In fact, when people riot, their collective behavior is never mindless. It may often be criminal, but it is structured and coherent with meaning and conscious intent. To address the causes of such violence, we need to understand this. Contrary to expectations, there are actually important boundaries and limits during riots relating to 1) what goes on (and what doesn’t) and 2) what (and who) becomes influential. these behavioural limits of crowd action relate in important ways to the limits of social identification. The St Paul’s study demonstrates that people in riots act according to their assumed social identities and do not behave mindlessly, as if subject to an irrational “group mind”. For example, crowd members described throwing stones at police officers as normative and widespread – “a few bricks went in and then people closed the road and everybody started doing it”. Attacks against other targets, however, were isolated and widely denounced – “a bus … got one window smashed.
Everyone went ‘Ugh’, ‘idiots’.”But why do individual acts of violence spread and “infect” others, inciting them also to riot? Classical crowd theories, like the narrative of the Joker, suggest that mere exposure to the behaviour of others leads observers to act in the same way. According to this line of thinking, behaviour is spread via a process of “contagion”, transmitted automatically from one person to another. This would mean the mere act of watching the Joker kill live on TV could explain why others turned to violence on the streets of Gotham.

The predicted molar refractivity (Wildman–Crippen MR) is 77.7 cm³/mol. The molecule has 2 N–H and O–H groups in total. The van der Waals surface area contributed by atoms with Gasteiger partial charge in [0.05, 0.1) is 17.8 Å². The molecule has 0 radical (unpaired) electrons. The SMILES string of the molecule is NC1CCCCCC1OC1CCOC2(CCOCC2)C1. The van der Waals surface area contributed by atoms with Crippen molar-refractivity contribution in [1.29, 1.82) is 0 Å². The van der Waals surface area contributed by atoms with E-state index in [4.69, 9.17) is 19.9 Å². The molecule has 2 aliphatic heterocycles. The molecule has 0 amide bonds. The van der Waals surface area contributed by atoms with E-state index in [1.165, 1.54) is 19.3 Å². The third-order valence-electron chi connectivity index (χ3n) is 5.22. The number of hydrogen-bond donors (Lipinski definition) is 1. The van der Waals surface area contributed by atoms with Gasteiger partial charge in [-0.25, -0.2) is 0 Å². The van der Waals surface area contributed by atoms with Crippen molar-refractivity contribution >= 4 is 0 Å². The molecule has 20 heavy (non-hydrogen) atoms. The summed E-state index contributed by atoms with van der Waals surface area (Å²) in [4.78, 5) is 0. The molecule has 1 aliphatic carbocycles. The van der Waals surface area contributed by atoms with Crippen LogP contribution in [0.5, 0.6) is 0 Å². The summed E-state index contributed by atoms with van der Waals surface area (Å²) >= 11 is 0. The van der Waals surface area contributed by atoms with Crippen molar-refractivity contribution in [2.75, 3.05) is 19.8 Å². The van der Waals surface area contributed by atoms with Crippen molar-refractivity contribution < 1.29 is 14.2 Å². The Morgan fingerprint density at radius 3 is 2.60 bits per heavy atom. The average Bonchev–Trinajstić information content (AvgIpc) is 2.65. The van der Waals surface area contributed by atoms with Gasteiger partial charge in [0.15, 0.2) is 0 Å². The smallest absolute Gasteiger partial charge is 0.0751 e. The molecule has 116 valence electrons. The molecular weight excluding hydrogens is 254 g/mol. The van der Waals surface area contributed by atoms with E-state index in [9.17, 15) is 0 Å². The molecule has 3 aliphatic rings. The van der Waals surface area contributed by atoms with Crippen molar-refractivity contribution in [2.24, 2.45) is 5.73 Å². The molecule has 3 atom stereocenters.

The answer to this is related to how people construct group boundaries (we are more influenced by fellow in-group members than out-group members) and the extent to which actions are in line with prevailing group norms .
As rioting swept across USA , previous research suggests that it was those who identified as anti-police that mobilized onto the streets and were subsequently empowered through their localized interactions with the authorities and each other. The targets of their subsequent collective rioting were not random, but focused predominately on the police, symbols of wealth and large retail outlets owned by big corporations.
The opportunistic thugs and thief’s come between hide among the sheep for one motive only is to steal and loot , and to do that they have to destroyed and burn stores and blame it on the peaceful demonstrators.
IN most USA cities now with the forced isolation and poverty , many people are dying to go back to work , turning USA to a real world Gotham, only those who identified as “anti-wealth” would have been subject to the crowd’s influence during the riots, and only those actions consonant with this identity (for example, attacking and looting symbols of wealth) ,large stores and corporation , big name stores etc would have been “acceptable” to the Joker’s foot soldiers, in this case those looters we saw on TV .
As the riots developed, the apparent disempowerment of the authorities in one location, would have led those who identified as “anti-wealth” in other parts of the city to mobilize onto the streets and take on their erstwhile “common enemy”.
Of course, Joker isn’t real life but its narrative of contagion and random violence is common as an “explanation” of real life. But behind the scenes, with closer rerading of riots , social psychology can help bust the myth of the irrational mob and begin to explain how the fictional city – as well as countless real ones – can and do transform from tranquility into widespread and enduring crowd violence.
Where are the priests? where are the leaders? where is Obama and others ?why they dont stop this madness ,The criminal police men were arrested and some are charged ,other are waiting to be charged , the policeman who kneel on George Floyd is in big trouble now , even his wife file for divorce ,so why is the looting?
DO I BLAME CHINA VIRUS AND CHINA FOR THIS YES I DO , and this is a long story
Steve Ramsey, Okotoks- Alberta – Canada